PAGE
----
Hip Injuries & Conditions
Hip injuries can range from mild conditions such as bursitis to serious injuries such as a dislocated or fractured hip. At the Memorial Sports Medicine Center, our sports medicine specialists have extensive expertise in treating people with all types of hip conditions and sports injuries. We offer comprehensive services from physical therapy to surgery to help you get back to your active life.
Hip Injuries and Conditions We Treat at Memorial
Our team approach brings together board-certified orthopedic surgeons, sports physiatrists, primary care sports medicine physicians and physical therapists – all with advanced training in sports medicine and related specialties. You’ll receive personalized care from a team who thoroughly understands hip conditions and how they affect your sports performance and daily activities.
Common hip injuries and conditions we treat include:
A bursa is a small, fluid-filled sac that cushions and reduces friction between bones and soft tissues such as muscles or tendons. Bursitis develops when a bursa becomes irritated and inflamed.
The hip has two bursae that can commonly become inflamed, usually because of an injury or repetitive movements such as running.
A hip dislocation happens when the top of the thigh bone (femur) is forced out of the hip socket. Significant force, such as a car accident or a fall from a great height, can cause a hip dislocation.
Even partial dislocations can result in serious injury to cartilage that can ultimately require surgery. A dislocated hip is an emergency that requires immediate medical attention.
Hip arthritis occurs when cartilage in the ball (femoral head) or socket (acetabulum) of the joint begins to wear out. Previous injury or trauma, chronic wear-and-tear damage, abnormal hip anatomy (dysplasia), or inflammatory or systemic medical conditions can all lead to hip arthritis.
Fractures in the hip joint usually occur in the upper part of the femur (thigh bone) and can result from a traffic accident or a direct blow to the hip from a fall. A hip fracture is a serious injury that usually requires surgery to repair.
Also known as femoroacetabular impingement (FAI), hip impingement develops when an abnormality in the ball or socket causes pinching or grinding between these two bones. Over time, hip impingement can cause damage to cartilage in the hip, leading to osteoarthritis if left untreated.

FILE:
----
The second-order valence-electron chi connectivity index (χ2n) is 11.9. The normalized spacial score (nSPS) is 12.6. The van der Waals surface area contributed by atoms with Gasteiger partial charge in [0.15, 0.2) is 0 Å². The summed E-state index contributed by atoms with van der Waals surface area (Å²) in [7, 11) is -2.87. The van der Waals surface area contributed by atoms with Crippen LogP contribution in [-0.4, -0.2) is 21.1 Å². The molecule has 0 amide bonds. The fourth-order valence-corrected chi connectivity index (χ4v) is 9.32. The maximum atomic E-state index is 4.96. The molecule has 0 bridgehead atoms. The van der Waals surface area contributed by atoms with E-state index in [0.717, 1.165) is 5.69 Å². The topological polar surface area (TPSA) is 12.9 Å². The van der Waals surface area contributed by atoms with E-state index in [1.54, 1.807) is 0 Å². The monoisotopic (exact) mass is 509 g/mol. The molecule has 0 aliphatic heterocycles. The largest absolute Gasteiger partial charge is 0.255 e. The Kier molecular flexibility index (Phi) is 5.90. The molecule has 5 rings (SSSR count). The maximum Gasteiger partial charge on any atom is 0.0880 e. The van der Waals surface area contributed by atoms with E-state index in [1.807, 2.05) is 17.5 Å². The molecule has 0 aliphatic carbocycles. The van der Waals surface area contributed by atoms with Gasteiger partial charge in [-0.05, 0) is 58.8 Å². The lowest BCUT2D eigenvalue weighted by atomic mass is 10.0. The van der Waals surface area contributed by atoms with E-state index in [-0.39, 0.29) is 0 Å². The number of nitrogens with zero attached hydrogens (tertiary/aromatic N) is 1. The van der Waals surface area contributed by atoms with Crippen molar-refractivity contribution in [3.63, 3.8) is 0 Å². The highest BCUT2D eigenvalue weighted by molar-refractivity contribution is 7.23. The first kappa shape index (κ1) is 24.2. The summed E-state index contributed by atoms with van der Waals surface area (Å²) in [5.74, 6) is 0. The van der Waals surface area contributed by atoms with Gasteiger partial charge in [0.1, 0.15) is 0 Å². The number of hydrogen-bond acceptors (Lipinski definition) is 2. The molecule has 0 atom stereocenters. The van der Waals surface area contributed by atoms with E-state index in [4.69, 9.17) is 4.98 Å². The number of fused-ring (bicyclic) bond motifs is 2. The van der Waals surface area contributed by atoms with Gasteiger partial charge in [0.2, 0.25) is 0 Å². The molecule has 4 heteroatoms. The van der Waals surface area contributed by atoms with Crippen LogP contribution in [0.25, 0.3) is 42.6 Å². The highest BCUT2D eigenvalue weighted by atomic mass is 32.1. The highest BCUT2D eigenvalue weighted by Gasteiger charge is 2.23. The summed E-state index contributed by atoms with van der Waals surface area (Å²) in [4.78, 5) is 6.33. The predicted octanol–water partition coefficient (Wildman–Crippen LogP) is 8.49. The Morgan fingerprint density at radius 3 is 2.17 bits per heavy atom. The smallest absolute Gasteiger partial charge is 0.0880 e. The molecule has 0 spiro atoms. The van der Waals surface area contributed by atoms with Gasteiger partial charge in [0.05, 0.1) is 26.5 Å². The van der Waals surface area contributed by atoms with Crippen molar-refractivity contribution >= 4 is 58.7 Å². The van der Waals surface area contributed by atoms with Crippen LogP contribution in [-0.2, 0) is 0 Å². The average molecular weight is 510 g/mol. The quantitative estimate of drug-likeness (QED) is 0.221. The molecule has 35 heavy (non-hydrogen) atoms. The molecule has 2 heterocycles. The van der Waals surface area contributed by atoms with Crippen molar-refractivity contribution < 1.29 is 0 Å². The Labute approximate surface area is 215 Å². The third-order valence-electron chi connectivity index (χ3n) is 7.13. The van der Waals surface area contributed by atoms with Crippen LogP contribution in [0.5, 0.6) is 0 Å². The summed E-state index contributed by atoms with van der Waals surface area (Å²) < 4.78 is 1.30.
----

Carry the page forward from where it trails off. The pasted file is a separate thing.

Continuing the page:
If conservative treatments such as physical therapy don’t help, you may need surgery to repair the abnormality and prevent further damage.
Overuse of the piriformis muscle, located in the buttocks, can cause it to spasm, which creates pressure on the nearby sciatic nerve. This large nerve leads from the spine through the buttock and down the leg. Pressure on the sciatic nerve causes pain and numbness down the leg and into the foot.
Snapping hip syndrome
Snapping hip syndrome causes a snapping sensation or a popping sound when you extend your leg, such as when stretching, running or standing up after sitting. The snapping or popping happens when a muscle or tendon catches as it moves over bones in the hip.
Snapping hip syndrome usually occurs in athletes and dancers and can result from overuse or an injury. The condition usually doesn’t cause pain, but it can sometimes lead to bursitis.
Sprains and strains
A sprain is a stretched or torn ligament, and a strain is a stretched or torn muscle or tendon. Sprains and strains can result from overuse, falls, sudden twists, poorly fitting footwear or forceful impacts such as tackles or other contact during sports.
Hip flexors are muscles at the front of the hip that help you lift your leg or move it forward, such as for walking, running or kicking. A strain is a common hip flexor injury.
Hip Injury Diagnosis and Treatments
When you come to us, you’ll meet with one of our doctors for an evaluation, including a physical exam and discussion of your symptoms. You will likely need imaging so your doctor can diagnose the injury and plan your treatment.
At Memorial Healthcare System, we use advanced imaging technologies. We do X-rays and mini-fluoroscopy (live X-ray, like a video) right in our office, so you don’t have to go elsewhere during your visit.
We can also do cortisone and other injections, such as hyaluronic acid or platelet-rich plasma (PRP) in the office. Cortisone helps reduce inflammation and offers pain relief. Hyaluronic acid or PRP can help relieve pain and promote healing in the tissues. Depending on where the injection needs to go, we may use ultrasound to guide the procedure so it’s as precise as possible.
Learn more about your treatment options at the Memorial Sports Medicine Center, including:
To schedule an appointment or learn more about sports medicine at Memorial, call 954-265-8326.